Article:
Repentance v. Remorse

Everyone knows that there are subtle — sometimes not so subtle — differences in the way we use words. We talk of Britain and the U.S.A. being divided by a common language, for example, and smile at the joke. Sometimes there is no joking and precision must be sought. The media seem to use repentance and remorse almost interchangeably, but not the Church. I think there is good reason for that, one that may illumine our understanding of today’s Mass readings (Jonah 3. 1–10 and Luke 11.29–32) and the practice of sacramental confession.

Take remorse first. How often do we read ‘The prisoner showed no remorse’ or some such phrase? My response tends to be, ‘Why should they?’ Although there is a tendency to equate remorse with regret, the origins of the word show that it is personal to the point of selfishness. It literally means being bitten by something — the recollection of wrongdoing, but chiefly as it affects the wrongdoer (from the Latin, remordere, to bite again, bite fiercely). Repentance, on the other hand, means sorrow for wrongdoing, an attempt at restitution (making good), and commitment to change (from the Latin paenitere, to be sorry). Repentance looks outwards as much as remorse looks inwards. It joins us to others rather than separating us from them.

When Jonah preached to the Ninevites, they didn’t just put on sackcloth and pray, they renounced their evil behaviour and it clearly wasn’t easy. Jesus uses them as an example in his preaching today. The Church is insistent on the effectiveness of sacramental confession and the way in which it restores a right relationship with God, with others and with ourselves. People sometimes say it is just a way in which Catholics delude themselves — confess, perform a quick penance and go on sinning. Confession is rather more demanding than that! It requires us to change, to try to make good that in which we have offended. Most of all, I think, it asks us to be honest about our neediness; and we know that God will always stoop down to the lowest part of our need. There is nothing we cannot take to him for healing.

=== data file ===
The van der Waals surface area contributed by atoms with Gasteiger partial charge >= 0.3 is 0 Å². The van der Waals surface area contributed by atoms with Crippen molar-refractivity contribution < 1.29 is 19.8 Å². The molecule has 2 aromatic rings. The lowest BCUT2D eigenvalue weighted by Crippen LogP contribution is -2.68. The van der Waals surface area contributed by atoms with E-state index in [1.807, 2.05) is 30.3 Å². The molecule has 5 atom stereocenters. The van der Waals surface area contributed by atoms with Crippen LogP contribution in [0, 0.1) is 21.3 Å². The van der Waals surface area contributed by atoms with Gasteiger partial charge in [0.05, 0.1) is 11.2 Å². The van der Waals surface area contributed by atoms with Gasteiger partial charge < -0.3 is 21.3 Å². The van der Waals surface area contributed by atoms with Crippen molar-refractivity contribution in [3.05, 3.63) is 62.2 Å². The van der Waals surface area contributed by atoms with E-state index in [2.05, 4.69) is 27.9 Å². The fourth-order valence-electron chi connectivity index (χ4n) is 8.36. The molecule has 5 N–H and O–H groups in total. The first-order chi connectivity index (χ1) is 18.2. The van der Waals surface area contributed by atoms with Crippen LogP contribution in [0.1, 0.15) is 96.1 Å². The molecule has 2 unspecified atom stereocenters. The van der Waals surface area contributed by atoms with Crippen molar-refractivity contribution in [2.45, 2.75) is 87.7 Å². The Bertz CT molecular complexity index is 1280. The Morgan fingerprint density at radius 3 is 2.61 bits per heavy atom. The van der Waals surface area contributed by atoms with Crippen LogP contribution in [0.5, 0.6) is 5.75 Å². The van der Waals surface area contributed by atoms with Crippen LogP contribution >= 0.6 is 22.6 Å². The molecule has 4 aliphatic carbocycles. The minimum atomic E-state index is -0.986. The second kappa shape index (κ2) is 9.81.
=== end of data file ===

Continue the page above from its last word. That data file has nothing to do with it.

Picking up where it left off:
11 thoughts on “Repentance v. Remorse”

  1. Great post, thank you. It reminds me of the strand in The Shawshank Redemption where Red comes up time for time for parole, only to be refused: and at the very last interview responds not as a formula about “being rehabilitated” but by saying what he would say to his younger self. The play between “sorry” and “regret” is beautifully written.

  2. I am disturbed by the constant reference to showing whatever you want to call the offender’s feeling. It is very possible to be deeply repentant and also utterly paralysed by the realisation of the enormity of what one has done. In this case, no emotion is shown.

  3. I’m sorry, you are not understanding what I mean. Of course repentance frees us, but face to face with another person either accusing us or expecting a sign of emotional response, we are not always able to express the emotion. You may not have experienced this, but I assure you it happens. It is the same as when something like a death occurs. One person will cry easily and her grief is evident, while another, who is no less upset, will freeze and be unable to show her feelings. In other words, it is the expectation of a visible sign of repentance which disturbs me. Appearances can be deceptive.

    • I’m sorry I misunderstood you. Thank you for clarifying. Repentance, to my mind, has nothing to do with emotion as such but everything to do with the will, our determination to make good (as far as we can) what we have done wrong. It doesn’t depend on what another person expects of us. In fact, the expectations of others are irrelevant. I think that’s important to remember because the kind of person who demands an apology, etc, etc, has no interest in reconciliation or forgiveness. Fortunately, God does; he casts all our sins and the remembrance of them into the depths of the sea (Micah 7. 18-19). Trouble is, we’re not keen to follow his example.

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